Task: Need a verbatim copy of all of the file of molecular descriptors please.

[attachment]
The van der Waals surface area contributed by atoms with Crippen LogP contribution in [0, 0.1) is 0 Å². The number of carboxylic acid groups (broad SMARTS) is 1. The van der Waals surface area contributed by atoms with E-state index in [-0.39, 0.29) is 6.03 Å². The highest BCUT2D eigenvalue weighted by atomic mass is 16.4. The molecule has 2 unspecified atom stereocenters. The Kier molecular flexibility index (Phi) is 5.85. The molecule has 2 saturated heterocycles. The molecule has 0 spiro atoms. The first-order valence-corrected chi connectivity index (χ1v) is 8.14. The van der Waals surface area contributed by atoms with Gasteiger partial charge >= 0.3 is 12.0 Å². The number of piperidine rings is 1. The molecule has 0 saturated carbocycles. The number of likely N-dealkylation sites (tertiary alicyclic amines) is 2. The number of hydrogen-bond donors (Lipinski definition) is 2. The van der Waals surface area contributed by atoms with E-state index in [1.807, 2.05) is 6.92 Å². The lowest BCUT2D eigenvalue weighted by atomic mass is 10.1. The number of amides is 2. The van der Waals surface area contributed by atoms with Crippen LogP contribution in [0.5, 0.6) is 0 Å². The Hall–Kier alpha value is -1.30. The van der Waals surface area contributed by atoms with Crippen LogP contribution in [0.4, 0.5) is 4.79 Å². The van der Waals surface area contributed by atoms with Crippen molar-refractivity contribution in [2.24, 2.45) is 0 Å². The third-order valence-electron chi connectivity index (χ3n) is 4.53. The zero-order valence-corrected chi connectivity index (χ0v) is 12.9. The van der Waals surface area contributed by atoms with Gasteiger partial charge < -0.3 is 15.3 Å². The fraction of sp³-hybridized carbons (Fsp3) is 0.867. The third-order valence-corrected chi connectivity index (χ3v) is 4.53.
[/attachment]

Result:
The van der Waals surface area contributed by atoms with Crippen LogP contribution in [0, 0.1) is 0 Å². The number of carboxylic acid groups (broad SMARTS) is 1. The van der Waals surface area contributed by atoms with E-state index in [-0.39, 0.29) is 6.03 Å². The highest BCUT2D eigenvalue weighted by atomic mass is 16.4. The molecule has 2 unspecified atom stereocenters. The Kier molecular flexibility index (Phi) is 5.85. The molecule has 2 saturated heterocycles. The molecule has 0 spiro atoms. The first-order valence-corrected chi connectivity index (χ1v) is 8.14. The van der Waals surface area contributed by atoms with Gasteiger partial charge >= 0.3 is 12.0 Å². The number of piperidine rings is 1. The molecule has 0 saturated carbocycles. The number of likely N-dealkylation sites (tertiary alicyclic amines) is 2. The number of hydrogen-bond donors (Lipinski definition) is 2. The van der Waals surface area contributed by atoms with E-state index in [1.807, 2.05) is 6.92 Å². The lowest BCUT2D eigenvalue weighted by atomic mass is 10.1. The number of amides is 2. The van der Waals surface area contributed by atoms with Crippen LogP contribution in [0.5, 0.6) is 0 Å². The Hall–Kier alpha value is -1.30. The van der Waals surface area contributed by atoms with Crippen LogP contribution in [0.4, 0.5) is 4.79 Å². The van der Waals surface area contributed by atoms with Crippen molar-refractivity contribution in [2.24, 2.45) is 0 Å². The third-order valence-electron chi connectivity index (χ3n) is 4.53. The zero-order valence-corrected chi connectivity index (χ0v) is 12.9. The van der Waals surface area contributed by atoms with Gasteiger partial charge < -0.3 is 15.3 Å². The fraction of sp³-hybridized carbons (Fsp3) is 0.867. The third-order valence-corrected chi connectivity index (χ3v) is 4.53.